The fourth instalment in the Paranormal Activity series proves to be more than a spooky ghost story, but rather an annual institution for horror fans who like their supernatural tales creepy and menacing.
Horror franchises are a tricky thing. Successful examples such as the Nightmare on Elm Street and Saw series of films brought in bucket loads of cash (and twice that amount in gore), yet with each new release came depreciation in quality.
In regards to the latter, the Paranormal Activity series has bucked the trend…until now.
With this fourth entry fatigue has begun to show amongst the scares. Directors Henry Joost and Ariel Schulman (who return from Paranormal Activity 3) have drained the creative well almost dry in this continuing saga about a malicious demon hungry for the soul of a young boy promised to him/her/it during a long ago ritual.
As per protocol, the film is framed in the hand held/found footage format. This time it is curious teenager Alex (Kathryn Newtown) who captures the supernatural shenanigans which begin after new neighbours movie in across the road and bring with them an unwelcome visitor.
For the most part Paranormal Activity 4 is effective. It’s problem lies in originality. Needed was something more than the “same old” for this sequel to truly stand out, especially in regards to the series’ overall plotline which lacks momentum. With Paranormal Activity parts 2 and 3 adding backstory, Part 4 needed to push the series along and make it feel as fresh as the first (and still best) entry.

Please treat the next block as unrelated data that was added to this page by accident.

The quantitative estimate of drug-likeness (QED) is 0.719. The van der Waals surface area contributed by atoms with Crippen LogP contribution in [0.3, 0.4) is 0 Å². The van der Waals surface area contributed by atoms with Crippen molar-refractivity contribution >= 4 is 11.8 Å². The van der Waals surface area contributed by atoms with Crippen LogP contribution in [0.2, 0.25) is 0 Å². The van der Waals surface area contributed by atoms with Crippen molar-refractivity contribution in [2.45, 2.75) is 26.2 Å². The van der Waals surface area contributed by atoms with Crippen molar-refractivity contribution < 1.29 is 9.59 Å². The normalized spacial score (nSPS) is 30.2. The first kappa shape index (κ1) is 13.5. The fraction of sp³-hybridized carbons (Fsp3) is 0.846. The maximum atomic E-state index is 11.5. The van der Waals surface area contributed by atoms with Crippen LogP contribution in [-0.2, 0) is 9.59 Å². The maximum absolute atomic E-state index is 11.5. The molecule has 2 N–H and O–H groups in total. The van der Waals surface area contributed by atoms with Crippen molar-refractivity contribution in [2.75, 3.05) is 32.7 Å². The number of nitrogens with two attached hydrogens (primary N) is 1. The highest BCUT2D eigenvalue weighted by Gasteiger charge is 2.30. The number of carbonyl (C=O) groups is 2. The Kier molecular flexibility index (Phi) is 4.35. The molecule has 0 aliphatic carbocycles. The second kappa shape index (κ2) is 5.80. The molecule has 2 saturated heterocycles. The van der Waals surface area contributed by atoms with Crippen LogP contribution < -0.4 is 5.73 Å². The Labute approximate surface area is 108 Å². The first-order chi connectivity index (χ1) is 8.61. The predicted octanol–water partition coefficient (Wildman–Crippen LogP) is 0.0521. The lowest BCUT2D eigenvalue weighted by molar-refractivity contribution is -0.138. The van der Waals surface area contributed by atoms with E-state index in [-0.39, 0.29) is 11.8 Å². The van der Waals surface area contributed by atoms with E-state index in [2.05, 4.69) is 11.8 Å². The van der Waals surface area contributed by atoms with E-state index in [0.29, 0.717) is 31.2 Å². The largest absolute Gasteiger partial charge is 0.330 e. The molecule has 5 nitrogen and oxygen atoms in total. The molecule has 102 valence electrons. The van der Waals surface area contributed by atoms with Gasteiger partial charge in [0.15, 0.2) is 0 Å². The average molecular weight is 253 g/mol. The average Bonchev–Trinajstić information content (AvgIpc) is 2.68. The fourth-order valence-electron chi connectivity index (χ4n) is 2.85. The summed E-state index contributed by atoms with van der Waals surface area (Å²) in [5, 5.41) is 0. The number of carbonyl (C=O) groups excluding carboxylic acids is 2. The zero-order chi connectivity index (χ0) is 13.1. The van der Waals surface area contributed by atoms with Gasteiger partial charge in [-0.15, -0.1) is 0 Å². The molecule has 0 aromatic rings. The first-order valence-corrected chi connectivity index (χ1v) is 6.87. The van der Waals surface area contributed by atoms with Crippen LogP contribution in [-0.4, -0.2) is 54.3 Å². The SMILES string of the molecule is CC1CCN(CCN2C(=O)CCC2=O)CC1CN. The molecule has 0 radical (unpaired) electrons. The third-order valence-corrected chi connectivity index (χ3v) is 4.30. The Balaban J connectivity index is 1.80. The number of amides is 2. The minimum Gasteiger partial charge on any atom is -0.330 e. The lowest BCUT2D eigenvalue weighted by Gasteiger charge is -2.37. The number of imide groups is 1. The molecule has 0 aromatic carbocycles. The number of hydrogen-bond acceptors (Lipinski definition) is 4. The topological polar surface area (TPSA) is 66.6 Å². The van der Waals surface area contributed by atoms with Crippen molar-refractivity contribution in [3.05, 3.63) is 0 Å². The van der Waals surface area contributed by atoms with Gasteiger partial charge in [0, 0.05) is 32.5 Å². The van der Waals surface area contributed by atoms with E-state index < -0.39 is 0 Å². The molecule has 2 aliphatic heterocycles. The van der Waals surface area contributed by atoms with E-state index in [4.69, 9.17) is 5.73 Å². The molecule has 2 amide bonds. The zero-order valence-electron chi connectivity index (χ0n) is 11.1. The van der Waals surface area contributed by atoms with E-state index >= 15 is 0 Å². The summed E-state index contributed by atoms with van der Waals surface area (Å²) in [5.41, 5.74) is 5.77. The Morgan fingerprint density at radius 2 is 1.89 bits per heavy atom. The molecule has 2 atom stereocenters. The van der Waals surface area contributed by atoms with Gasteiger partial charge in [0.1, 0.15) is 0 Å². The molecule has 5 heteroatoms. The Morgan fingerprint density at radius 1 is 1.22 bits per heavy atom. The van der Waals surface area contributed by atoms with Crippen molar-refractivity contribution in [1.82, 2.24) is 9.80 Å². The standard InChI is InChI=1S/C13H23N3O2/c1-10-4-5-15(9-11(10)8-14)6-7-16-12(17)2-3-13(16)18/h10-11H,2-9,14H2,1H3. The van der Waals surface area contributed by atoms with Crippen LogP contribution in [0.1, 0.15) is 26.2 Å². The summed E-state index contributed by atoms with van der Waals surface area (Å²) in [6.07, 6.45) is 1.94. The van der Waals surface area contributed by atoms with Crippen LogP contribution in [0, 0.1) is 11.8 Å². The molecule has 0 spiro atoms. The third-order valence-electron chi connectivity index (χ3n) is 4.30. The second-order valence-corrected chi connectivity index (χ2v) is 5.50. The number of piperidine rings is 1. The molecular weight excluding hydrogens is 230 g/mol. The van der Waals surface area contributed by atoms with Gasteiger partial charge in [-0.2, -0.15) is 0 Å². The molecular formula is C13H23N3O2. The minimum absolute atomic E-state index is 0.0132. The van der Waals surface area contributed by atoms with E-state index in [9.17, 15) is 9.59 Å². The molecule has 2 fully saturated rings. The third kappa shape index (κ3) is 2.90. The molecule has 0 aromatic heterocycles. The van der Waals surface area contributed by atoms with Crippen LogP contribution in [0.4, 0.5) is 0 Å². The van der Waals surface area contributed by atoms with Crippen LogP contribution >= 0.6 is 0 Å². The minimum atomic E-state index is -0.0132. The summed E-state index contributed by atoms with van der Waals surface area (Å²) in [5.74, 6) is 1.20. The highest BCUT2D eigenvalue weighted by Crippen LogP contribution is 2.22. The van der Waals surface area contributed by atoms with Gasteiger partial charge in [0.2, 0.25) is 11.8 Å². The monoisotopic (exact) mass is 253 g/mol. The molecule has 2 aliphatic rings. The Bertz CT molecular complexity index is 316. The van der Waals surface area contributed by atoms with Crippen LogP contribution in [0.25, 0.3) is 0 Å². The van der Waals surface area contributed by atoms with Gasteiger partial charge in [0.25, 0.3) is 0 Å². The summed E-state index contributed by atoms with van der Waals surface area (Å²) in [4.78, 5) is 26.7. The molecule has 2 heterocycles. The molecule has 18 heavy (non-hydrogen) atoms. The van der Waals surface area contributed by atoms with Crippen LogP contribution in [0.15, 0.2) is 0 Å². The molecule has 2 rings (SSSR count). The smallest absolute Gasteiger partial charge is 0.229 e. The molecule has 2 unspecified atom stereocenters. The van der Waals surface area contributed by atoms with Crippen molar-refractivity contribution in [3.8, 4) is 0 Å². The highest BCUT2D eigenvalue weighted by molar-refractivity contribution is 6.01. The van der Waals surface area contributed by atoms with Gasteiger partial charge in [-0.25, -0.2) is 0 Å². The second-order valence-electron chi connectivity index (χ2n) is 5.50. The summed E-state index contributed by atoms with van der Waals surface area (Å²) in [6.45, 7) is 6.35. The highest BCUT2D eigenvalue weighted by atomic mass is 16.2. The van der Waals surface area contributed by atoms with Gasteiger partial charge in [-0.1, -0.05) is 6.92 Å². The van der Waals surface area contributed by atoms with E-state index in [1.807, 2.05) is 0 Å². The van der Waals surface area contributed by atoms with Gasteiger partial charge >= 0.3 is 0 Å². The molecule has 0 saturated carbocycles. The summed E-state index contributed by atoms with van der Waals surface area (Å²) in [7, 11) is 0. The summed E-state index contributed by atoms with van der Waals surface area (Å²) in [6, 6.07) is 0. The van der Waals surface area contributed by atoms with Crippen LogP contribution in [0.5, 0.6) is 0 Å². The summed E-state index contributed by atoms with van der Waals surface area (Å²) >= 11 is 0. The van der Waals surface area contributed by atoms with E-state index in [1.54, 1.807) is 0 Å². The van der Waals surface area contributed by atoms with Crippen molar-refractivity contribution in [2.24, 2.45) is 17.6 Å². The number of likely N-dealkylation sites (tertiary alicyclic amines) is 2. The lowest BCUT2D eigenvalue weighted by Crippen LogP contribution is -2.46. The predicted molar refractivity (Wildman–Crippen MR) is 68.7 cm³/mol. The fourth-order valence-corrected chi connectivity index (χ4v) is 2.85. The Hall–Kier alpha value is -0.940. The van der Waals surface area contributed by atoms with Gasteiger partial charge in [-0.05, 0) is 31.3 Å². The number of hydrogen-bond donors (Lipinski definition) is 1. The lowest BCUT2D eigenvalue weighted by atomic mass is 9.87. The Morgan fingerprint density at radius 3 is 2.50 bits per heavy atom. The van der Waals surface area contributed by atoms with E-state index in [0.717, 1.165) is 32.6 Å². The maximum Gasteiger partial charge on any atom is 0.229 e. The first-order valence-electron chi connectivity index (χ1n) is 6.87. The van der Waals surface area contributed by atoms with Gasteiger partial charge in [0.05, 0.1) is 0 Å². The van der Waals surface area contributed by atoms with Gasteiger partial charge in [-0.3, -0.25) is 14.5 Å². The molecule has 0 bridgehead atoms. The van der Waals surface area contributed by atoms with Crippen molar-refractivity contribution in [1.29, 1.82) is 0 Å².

Despite the laziness of its script, Joost and Schulman still succeed in playing their audience like a puppet. At a screening this critic attended hands were placed over faces, well placed jump scares saw popcorn thrown in the air, and pleads were yelled to the screen for these characters not to make boneheaded decisions that horror movie characters are prone to make.
Four films in and the Paranormal Activity series has become an event, where horror fans pack cinemas with anticipation of getting their wits scared out of them. One can only praise such drawing power in such fiscally shaky times for multiplexes, even when expectations aren’t met on the film itself.